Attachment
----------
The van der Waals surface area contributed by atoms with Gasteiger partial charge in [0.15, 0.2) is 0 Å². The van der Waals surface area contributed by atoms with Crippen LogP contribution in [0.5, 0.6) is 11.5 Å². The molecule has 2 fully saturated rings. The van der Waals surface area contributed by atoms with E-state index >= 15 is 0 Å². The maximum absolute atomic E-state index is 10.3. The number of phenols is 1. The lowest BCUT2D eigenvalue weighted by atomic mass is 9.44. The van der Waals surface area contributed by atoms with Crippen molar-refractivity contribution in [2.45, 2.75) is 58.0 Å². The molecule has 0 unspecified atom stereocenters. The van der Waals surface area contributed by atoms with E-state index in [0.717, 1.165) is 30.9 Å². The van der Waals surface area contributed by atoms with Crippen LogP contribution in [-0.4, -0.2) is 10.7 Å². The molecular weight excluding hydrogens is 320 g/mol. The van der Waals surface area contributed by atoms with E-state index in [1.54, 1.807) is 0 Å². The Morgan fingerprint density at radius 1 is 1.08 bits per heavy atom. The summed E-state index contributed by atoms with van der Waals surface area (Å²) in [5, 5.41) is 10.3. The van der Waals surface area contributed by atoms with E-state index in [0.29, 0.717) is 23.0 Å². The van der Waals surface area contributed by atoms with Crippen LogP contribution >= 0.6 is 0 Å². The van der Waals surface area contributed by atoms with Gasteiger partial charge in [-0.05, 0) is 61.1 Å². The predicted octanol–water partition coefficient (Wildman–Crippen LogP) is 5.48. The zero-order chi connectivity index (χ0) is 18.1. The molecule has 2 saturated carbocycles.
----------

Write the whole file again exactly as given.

The van der Waals surface area contributed by atoms with Gasteiger partial charge in [0.15, 0.2) is 0 Å². The van der Waals surface area contributed by atoms with Crippen LogP contribution in [0.5, 0.6) is 11.5 Å². The molecule has 2 fully saturated rings. The van der Waals surface area contributed by atoms with E-state index >= 15 is 0 Å². The maximum absolute atomic E-state index is 10.3. The number of phenols is 1. The lowest BCUT2D eigenvalue weighted by atomic mass is 9.44. The van der Waals surface area contributed by atoms with Crippen molar-refractivity contribution in [2.45, 2.75) is 58.0 Å². The molecule has 0 unspecified atom stereocenters. The van der Waals surface area contributed by atoms with E-state index in [0.717, 1.165) is 30.9 Å². The van der Waals surface area contributed by atoms with Crippen LogP contribution in [-0.4, -0.2) is 10.7 Å². The molecular weight excluding hydrogens is 320 g/mol. The van der Waals surface area contributed by atoms with E-state index in [1.54, 1.807) is 0 Å². The Morgan fingerprint density at radius 1 is 1.08 bits per heavy atom. The summed E-state index contributed by atoms with van der Waals surface area (Å²) in [5, 5.41) is 10.3. The van der Waals surface area contributed by atoms with E-state index in [0.29, 0.717) is 23.0 Å². The van der Waals surface area contributed by atoms with Crippen LogP contribution >= 0.6 is 0 Å². The van der Waals surface area contributed by atoms with Gasteiger partial charge in [-0.05, 0) is 61.1 Å². The predicted octanol–water partition coefficient (Wildman–Crippen LogP) is 5.48. The zero-order chi connectivity index (χ0) is 18.1. The molecule has 2 saturated carbocycles.